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Forest Vines to Snow Tussocks: The Story of New Zealand Plants



The Hawaiian Islands lie in the tropical north Pacific. The islands in the group are mostly larger than Tahiti and the largest and southernmost, Hawaiʻi itself, has dome-like volcanoes, some still active, rising to over 4000 m. This is high enough to provide alpine conditions.

Hawaiʻi shares with New Zealand and Tahiti such genera as Metrosidews, Astelia and Coprosma, but has more species of them than Tahiti. It lacks Weinmannia, a genus important in some Tahitian and New Zealand forests. Species and varieties of Metrosideros dominate in most Hawaiian forests, particularly on the island of Hawaiʻi where some forms colonise lava flows and may form trees up to 30 m in height. In time other less light-demanding and shorter species enter the forests. They belong to such genera as Sapindus, Ilex, Osmanthus (some unite the Hawaiian species of this genus with Nestegis of New Zealand), Pittosporum, Myrsine and page 232Elaeocarpus. Tree ferns of the genus Cibotium may be common and sometimes bear a species of Cheirodendron (a genus related to Pseudopanax) as an epiphyte. There are also a few larger-leaved species of Coprosma, a long leaved Freycinetia and several species of Astelia both terrestrial and epiphytic. The Lobelia family has undergone remarkable development in Hawaiʻi with several genera and many species of shrubs and small trees, some of which are found in moist forests.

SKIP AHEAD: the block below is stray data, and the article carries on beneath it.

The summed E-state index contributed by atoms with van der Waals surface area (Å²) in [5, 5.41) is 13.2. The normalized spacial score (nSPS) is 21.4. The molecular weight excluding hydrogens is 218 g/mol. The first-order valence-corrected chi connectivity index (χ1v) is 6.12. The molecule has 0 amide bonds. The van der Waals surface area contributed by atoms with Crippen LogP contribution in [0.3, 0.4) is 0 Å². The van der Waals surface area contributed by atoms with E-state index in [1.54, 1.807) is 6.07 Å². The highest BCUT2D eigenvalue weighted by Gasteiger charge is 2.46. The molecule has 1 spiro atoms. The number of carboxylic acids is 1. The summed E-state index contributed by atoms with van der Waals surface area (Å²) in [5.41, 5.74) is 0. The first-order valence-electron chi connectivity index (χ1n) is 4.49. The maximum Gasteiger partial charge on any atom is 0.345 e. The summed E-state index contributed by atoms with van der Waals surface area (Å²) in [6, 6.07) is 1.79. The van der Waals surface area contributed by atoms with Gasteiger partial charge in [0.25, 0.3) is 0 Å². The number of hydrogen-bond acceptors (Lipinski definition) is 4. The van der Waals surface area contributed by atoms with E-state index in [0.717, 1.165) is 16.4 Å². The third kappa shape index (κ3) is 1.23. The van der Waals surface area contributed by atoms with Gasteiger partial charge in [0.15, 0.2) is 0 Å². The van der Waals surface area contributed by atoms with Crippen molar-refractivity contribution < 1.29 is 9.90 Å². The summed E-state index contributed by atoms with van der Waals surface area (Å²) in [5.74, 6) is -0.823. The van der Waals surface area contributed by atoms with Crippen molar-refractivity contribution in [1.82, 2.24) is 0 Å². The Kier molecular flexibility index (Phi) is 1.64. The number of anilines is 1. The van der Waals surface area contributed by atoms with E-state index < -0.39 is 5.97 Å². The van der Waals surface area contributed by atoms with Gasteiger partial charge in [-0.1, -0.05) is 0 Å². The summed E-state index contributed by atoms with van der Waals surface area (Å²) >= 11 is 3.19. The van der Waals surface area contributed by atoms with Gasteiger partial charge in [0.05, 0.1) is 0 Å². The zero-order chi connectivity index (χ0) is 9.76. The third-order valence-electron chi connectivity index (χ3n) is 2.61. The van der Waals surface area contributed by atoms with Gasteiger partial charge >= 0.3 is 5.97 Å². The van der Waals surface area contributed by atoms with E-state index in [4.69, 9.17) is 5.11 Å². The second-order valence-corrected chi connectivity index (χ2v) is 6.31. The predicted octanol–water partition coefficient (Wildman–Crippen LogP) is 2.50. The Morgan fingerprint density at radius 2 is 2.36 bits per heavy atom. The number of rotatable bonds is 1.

Apart from Metrosideros the only other large tree species is Acacia koa. This may be a component of Metrosideros forests or may dominate more open woodlands.

Above tree limit on the high volcanoes of Hawaiʻi and Maui there is low shrubby vegetation on well drained sites reminiscent of the mountain shrubland of the volcanic Mt. Ruapehu of New Zealand. Close inspection however reveals very few species including a Sophora, a small-leaved Styphelia, a Vaccinium with bright red, shiny berries, a few small-leaved Coprosmas, and a few ferns.

At higher levels still is a volcanic desert with few alpine species — a few grasses, small ferns, a few herbs in such genera as Fragaria and Geranium, and small shrubs such as the trailing small-leaved Coprosma ernodioides. The most remarkable alpine is the silversword (Argyroxiphium sandwicense) of the daisy family which is found only on Mt. Haleakela on Maui. It is somewhat like the Celmisias in New Zealand with sword-like leaves, but much larger, with the silvery-white leaves almost spherically arranged. The tall reddish flower heads are not unlike those of some of the Pleurophyllums of the New Zealand subantarctic.

Subalpine and alpine bogs have a much closer cover of plants. In less wet places there are dwarf shrubs of Metrosideros and other genera, but the wettest parts are essentially cushion bogs with cushions of Oreobolus, some grasses and species of Astelia. Scattered rosette herbs include Droseras (sundews) and species of Plantago, Geranium and Brachycome.